The goal of this project is to encourage our portfolio companies to set science-based emissions targets, aligned with the Science Based Targets initiative (SBTi).

When governments worldwide signed the Paris Climate Agreement in 2015, they committed to limiting global warming to well below 2°C and preferably 1.5°C, compared to pre-industrial levels. According to the latest climate science, the highest level of ambition is needed to limit global temperature rise to 1.5°C to mitigate negative impacts such as extreme weather events, sea-level rise, food shortages and biodiversity loss.  

Source: Science Based Targets Initiative Annual Progress Report 2020

Science-based targets

To achieve this goal, we engage with our portfolio companies and require them to set science-based emissions targets across all relevant scopes in line with the 1.5°C trajectory, as set out by the Science Based Targets initiative (SBTi):

Emissions target criteria

  • Level of ambition consistent with 1.5°C scenario
  • More than 95% of company emissions are covered
  • Timeframe 5-15 years in the future
  • Value chain target when value chain emissions are more than 40% of total emissions

As public target setting has proven to be a catalyst for action, the targets should always be supported by an effective transition plan to achieve them and by annual public disclosure on progress.

It's unlikely that companies will set science-based targets solely as a result of our efforts, so we will continue our engagement and monitor their progress on climate change targets.


To track the progress on the main objective of our engagement efforts, we have set five milestones.

  1. Company doesn’t have emission reduction targets
  2. Company has emission reduction targets, but these are not science-based
  3. Company is committed to setting science-based targets
  4. Company has set 2°C science-based targets
  5. Company has set 1.5°C science-based targets

Our ambition is to have all our portfolio companies reach milestone 5.


As an active shareholder, we continuously monitor the companies we are invested in and aim to maximise positive impact by having constructive dialogues with them. Focusing our efforts to meet the main objective, we use two different approaches. The first approach is to focus on companies that are lagging in their climate change programme and are at milestone 1 and 2. These companies can greatly improve their strategy either by setting targets or committing to setting science-based targets. In the second approach, we also focus on the high emitters in the portfolio, as limiting emissions for this group can have a substantial effect on total emissions reduction. We identified the five biggest direct emitters per fund and prioritised them for engagement.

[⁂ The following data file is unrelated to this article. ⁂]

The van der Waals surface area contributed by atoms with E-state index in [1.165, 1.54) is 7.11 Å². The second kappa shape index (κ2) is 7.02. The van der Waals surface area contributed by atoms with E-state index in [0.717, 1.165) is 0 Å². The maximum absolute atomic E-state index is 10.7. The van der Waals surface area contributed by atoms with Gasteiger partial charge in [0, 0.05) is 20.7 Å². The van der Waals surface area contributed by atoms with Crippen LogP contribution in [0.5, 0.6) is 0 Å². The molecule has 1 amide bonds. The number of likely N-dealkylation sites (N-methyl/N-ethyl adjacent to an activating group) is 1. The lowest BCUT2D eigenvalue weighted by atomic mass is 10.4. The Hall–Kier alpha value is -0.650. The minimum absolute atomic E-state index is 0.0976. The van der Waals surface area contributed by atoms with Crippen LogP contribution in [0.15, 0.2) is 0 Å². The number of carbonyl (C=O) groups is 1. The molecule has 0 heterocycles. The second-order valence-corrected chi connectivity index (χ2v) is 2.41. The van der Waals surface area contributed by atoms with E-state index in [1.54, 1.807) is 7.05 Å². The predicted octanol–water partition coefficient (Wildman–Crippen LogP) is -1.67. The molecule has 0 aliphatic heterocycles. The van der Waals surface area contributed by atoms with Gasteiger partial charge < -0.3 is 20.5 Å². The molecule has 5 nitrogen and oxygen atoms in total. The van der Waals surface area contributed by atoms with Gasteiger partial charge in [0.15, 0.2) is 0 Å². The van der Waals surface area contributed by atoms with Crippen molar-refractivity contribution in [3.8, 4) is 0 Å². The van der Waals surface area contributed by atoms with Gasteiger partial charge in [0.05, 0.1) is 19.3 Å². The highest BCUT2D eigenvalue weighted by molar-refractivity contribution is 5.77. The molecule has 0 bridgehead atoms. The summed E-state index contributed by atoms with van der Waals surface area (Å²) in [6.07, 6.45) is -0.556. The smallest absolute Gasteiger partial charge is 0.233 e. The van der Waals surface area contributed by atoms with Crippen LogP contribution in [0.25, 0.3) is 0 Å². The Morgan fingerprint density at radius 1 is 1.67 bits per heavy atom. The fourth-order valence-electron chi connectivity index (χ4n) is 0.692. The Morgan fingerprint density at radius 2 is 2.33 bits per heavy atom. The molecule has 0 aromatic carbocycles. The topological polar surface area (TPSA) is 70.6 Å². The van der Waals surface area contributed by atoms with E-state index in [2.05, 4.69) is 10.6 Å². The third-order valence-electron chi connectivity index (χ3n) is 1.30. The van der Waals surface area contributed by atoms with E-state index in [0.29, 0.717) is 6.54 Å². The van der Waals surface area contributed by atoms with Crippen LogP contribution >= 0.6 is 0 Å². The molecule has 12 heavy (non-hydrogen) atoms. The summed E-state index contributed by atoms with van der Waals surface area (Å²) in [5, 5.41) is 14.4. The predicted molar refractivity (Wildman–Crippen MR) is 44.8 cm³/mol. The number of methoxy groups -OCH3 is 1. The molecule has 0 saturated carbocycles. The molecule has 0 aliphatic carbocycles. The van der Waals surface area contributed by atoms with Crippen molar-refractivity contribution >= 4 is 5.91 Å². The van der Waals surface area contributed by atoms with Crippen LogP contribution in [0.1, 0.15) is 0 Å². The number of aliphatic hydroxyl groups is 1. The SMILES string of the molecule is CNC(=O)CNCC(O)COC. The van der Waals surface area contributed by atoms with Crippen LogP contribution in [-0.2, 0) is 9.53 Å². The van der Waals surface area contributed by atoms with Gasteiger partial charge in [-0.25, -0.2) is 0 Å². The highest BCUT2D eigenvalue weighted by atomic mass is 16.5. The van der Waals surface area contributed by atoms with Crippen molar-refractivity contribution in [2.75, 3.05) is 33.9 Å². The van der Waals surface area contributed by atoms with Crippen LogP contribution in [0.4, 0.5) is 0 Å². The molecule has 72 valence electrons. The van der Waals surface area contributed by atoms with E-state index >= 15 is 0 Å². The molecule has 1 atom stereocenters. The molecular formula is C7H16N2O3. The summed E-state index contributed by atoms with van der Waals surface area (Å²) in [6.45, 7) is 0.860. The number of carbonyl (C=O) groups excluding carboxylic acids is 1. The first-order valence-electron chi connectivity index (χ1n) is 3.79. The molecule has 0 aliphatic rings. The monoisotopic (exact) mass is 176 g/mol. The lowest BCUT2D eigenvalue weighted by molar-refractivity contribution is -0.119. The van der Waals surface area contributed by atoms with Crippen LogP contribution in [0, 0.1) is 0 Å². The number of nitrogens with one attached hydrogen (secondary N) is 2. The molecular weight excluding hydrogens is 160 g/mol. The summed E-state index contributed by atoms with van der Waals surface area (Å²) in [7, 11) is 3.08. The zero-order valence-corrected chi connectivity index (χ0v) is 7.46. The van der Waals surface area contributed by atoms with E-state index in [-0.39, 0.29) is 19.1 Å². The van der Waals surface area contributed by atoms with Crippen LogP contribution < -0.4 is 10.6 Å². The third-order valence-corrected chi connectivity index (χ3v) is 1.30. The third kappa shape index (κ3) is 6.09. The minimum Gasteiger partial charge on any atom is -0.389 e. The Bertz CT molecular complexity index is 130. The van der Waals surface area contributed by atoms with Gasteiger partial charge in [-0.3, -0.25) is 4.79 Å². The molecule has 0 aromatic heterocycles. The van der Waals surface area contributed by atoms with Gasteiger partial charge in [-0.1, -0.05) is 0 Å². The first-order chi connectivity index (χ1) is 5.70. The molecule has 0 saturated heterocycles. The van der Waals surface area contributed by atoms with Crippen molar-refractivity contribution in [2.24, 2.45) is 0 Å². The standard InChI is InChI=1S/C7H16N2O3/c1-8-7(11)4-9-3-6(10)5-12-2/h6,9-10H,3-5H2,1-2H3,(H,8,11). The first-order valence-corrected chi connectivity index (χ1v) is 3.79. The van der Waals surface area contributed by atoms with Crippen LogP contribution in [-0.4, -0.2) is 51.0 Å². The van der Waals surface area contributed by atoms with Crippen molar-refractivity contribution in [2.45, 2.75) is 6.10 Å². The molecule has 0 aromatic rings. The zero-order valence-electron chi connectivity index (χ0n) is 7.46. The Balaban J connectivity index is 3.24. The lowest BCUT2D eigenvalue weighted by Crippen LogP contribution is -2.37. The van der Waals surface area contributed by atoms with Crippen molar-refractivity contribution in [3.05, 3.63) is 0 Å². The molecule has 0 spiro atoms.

Analysts reached out to a total of 35 companies to engage with them on climate change targets and strategies. Of the 35 companies approached, 71% responded positively to requests for engagement. In 2020, we engaged with a total of 21 companies to set science-based targets. A handful of company calls that could not be scheduled this year are already scheduled for 2021.

Engagement highlights 2020

  • In December, we engaged with German science and technology company Merck about not achieving its emissions reduction target of 20% set in 2006. The company attributed not reaching its targets to the acquisition of chemical manufacturing company Versum and highlighted process improvements and new technologies to curb future emissions. Merck expressed the ambition to set science-based targets in the future, which we will monitor.
  • In October, we questioned German pharmaceutical and healthcare packaging manufacturer Gerresheimer on its reduction targets, which did not include absolute emissions reduction. The company admitted that previous targets were not in line with the company’s ambition level and that a new target would be set. Gerresheimer seeks to reduce future emissions by switching to new melting technologies, replacing furnaces and using recycled glass. In December, the company published 50% reduction targets for 2030, in line with the Paris Climate Agreement.
  • In December, we spoke with the sustainability team at French automotive supplier Valeo. The company had company-wide reduction targets, but these were not science-based and not supported by a comprehensive emissions reduction programme. During our conversation, the company committed to the publication of 1.5°C targets for direct emissions and 2°C targets for value chains. Also, the company presented its carbon reduction programme to be rolled out the next year and asked for our input on its TCFD disclosures. In January 2021, Valeo signed the 1.5°C SBTi Business Ambition.

Progress baseline

We initiated the climate change engagement project in July 2020, which serves as the baseline for progress measurement. At the start, 10% of our portfolio companies had set 1.5°C science-based targets, 17% had set 2°C science-based targets and 16% had publicly committed to setting science-based targets. The remaining 57% are targeted for engagement to set science-based targets. While it is unlikely that companies will set science-based targets solely as a result of our efforts, we will continue our engagement and monitor progress of our portfolio companies on climate change targets and strategies over the course of 2021.


In November 2021, Triodos Bank made a public ambitious commitment to reach net zero by 2035 in line with a 1.5 degrees pathway by using a science-based targets approach. Currently, this ambition is being translated into more granular targets per investment fund and consequently implementation of targets is scheduled for mid-2022. One of the key levers in achieving carbon reduction, is the continuation of climate change engagement with investee companies.


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